Festive decorating on steroids: ‘The Great Christmas Light Fight’

23 December 2016 - 02:00 By Rebecca Davis
This home in Alexandria, Virginia, in the USA was named one of ten best decorated homes in the state by popular vote. (January 2 2016.)
This home in Alexandria, Virginia, in the USA was named one of ten best decorated homes in the state by popular vote. (January 2 2016.)
Image: iStock

Rebecca Davis lets loose her inner grinch on M-Net’s show ‘The Great Christmas Light Fight’

What is the true meaning of Christmas? If your answer is anything other than: "To spend an obscene amount of time and money outfitting your house with enough bright lights to send Santa's reindeer into an epileptic coma," you may be doing it wrong.

At least, that's the message I'm getting from The Great Christmas Light Fight, the festive programming with which M-Net is ushering in another December 25.


It's fun to imagine the brainstorming session at which American network ABC came up with the concept for this reality show. "We need some kind of competition which senselessly pits families against each other, and likely plunges them into inescapable debt, while still retaining some veneer of festive spirit ... Ah, got it!"

In The Great Christmas Light Fight, as you may have gathered, private American homes compete to erect the kind of illuminated displays which make the average South African city's Christmas lights look like a few candles in a cave.

In the season broadcast by M-Net, one Louisiana man sets up sweeping searchlights on his roof which beam 15 miles into the sky. If I was an air traffic controller in New Orleans, I'd be on strike.

The gentleman in question, Ray, seemed like he might be in the grip of some pathological disorder. He had covered 2.5 acres of land with Christmas lights, and press-ganged hapless townsfolk into coming to watch him switch on. Some of the lights spelled out "God Bless America".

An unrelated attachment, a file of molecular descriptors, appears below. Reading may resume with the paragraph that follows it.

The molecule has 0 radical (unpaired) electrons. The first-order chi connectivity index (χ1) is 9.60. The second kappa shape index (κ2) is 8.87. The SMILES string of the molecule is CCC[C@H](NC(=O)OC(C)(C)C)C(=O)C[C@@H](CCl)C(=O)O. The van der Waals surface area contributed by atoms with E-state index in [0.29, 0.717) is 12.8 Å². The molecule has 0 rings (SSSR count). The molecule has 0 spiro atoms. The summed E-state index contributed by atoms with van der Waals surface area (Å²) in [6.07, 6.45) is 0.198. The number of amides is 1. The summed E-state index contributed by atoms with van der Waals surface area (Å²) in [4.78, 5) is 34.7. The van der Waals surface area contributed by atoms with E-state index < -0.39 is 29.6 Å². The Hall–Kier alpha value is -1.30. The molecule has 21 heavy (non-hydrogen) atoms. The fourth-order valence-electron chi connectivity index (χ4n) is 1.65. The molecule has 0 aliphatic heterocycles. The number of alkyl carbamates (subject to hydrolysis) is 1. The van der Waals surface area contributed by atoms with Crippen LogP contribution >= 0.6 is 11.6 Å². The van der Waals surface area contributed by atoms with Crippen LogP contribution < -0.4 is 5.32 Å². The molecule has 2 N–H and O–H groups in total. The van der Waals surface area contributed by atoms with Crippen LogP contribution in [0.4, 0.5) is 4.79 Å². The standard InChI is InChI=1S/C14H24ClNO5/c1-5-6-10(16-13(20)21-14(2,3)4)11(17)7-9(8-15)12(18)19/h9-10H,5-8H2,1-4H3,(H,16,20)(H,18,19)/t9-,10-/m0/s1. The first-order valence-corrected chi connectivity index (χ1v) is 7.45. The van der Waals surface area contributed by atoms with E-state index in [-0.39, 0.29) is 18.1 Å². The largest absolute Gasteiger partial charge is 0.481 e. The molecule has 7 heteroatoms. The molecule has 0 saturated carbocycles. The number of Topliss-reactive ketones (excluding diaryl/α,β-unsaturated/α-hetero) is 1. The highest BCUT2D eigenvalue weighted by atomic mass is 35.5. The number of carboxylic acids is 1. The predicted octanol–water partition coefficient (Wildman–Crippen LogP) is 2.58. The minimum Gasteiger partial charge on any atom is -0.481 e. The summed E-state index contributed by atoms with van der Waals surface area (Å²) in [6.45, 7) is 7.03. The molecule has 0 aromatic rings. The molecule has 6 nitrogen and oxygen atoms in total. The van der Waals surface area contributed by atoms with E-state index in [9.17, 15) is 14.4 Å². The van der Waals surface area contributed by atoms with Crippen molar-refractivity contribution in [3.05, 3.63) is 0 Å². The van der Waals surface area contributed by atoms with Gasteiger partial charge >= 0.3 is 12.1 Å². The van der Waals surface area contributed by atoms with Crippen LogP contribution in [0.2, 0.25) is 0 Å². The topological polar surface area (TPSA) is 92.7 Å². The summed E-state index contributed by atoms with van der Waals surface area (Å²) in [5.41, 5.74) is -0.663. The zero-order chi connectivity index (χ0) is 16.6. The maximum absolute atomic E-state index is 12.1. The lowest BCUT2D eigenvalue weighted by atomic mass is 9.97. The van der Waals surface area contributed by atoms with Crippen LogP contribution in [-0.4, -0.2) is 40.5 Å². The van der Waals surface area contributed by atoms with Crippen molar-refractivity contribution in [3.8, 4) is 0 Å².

This season was filmed a few years back, but it was hard to avoid the impression that Ray would have cast a passionate vote for Donald Trump in 2016. "It means peace," he explained. "That we have people willing to fight and die for our country." That's not my idea of peace, but I'm not about to argue with Ray.

The contestants are appraised on three aspects: use of lights, overall design and Christmas spirit. Most of their displays require a fuse box the size of Eskom HQ. They are judged by permatanned "celebrity decorator" Michael Moloney, who is given to exclamations like: "You guys are out of Christmas control!"

WATCH The Simpson family light show reveal on The Great Christmas Light Fight


It's hard to disagree. Moloney's sidekick is fellow celebrity decorator Sabrina Soto, who is similarly tasked with travelling around the country gurning at neon Santas. "So many lights," Sabrina repeated hopelessly in the first episode.

One man featured has invested in two million lights with which to adorn his home. The prize is $50,000. I'm just not convinced the maths adds up. This may be the Grinch in me talking, but if I lived opposite one of these homes, I'd be erecting blackout curtains for any chance of a good Christmas sleep.

• Catch the first episode of 'The Great Christmas Light Fight' on December 23 on M-Net at 17:00